Postdoctoral associate Marit Aure, PhD, of the Center for Oral Biology in the Eastman Institute for Oral Health, tied for first place at the highly-competitive International Association for Dental Research/Johnson & Johnson Hatton Awards Competition held recently in Cape Town, South Africa.
The judges determined that the science presented by Aure and Korea’s Joo-young Park, was exemplary in both projects, surpassing 36 other researchers from around the world in their category. This is the first time in IADR history that two first place winners were named, with no second place winner.
Aure had qualified for the international competition by earning second place in the American Association of Dental Research/Johnson & Johnson Hatton Awards Competition, held in Charlotte, North Carolina in March. For the international round of the competition, all participants were required to condense the research talk into a four-slide, 10-minute presentation to be given in front of three judges.
“Telling the whole story in 10 minutes and four slides was especially challenging,” said Aure, who said the poker-faced judges had some very tough questions. “My reaction to winning was a mix of surprise, excitement and joy! It feels really good to get positive feedback and exposure for the salivary research we’re doing.”
Aure, who works in the lab of Catherine Ovitt, PhD, associate professor in Biomedical Genetics in EIOH’s Center for Oral Biology, presented “Mechanisms of Acinar Cell Maintenance in the Adult Murine Salivary Gland,” which revealed that replacement of cells in the salivary gland depends primarily on the duplication of the secretory cells, rather than on stem cells. The outcome of this work is important for designing a strategy to repair damaged salivary glands, as it indicates this may be accomplished by using healthy salivary gland cells for transplant therapy. Park’s research involved the genetic basis for cervical lymph node enlargement.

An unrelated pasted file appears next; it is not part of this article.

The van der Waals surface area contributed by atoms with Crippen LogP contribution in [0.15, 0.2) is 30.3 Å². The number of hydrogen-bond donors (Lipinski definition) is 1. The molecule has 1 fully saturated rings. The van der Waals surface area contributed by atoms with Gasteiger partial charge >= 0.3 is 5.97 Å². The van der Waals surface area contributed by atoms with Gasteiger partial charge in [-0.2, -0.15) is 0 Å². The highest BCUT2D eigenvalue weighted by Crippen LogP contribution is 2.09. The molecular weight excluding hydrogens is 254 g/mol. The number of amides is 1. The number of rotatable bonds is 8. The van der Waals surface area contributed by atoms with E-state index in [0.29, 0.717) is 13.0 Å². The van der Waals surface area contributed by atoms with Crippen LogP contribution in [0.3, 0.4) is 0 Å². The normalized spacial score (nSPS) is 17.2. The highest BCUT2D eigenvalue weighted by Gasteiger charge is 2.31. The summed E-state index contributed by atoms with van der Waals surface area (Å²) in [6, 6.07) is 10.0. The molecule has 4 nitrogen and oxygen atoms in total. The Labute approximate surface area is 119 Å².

Aure and Park, who each won $1,600, competed in the Senior Basic Science Category, where entrants must be enrolled in a post-dental, post-graduate, or Ph.D. program or have performed the unpublished research submitted to the competition within three years of earning a PhD. All the meeting abstracts will be featured in a special edition of the Journal of Dental Research online.
Aure completed her undergraduate, master’s and PhD degrees in her native Norway. She met Ovitt a few years ago at a Gordon conference on Salivary Glands where she was presenting her PhD research.
“Marit’s background training and her research interests made her a great postdoctoral candidate, and I invited her to apply for a position with us,” Ovitt said. “She came from Norway to join my laboratory after completing her PhD, and has put enormous effort into this project over the past two and a half years. We are thrilled with her accomplishments – both at the bench and in the competitions! Her results not only change the way we think about the renewal of salivary glands, but they also serve as the basis for a new R01 application just submitted to NIDCR, which proposes to follow the fate of acinar cells after radiation treatment.”
The International Association for Dental Research, headquartered in Alexandria, Va. is a nonprofit organization with more than 11,500 members worldwide. Its mission is to advance research and increase knowledge for the improvement of oral health worldwide, to support and represent the oral health research community; and to facilitate the communication and application of research findings.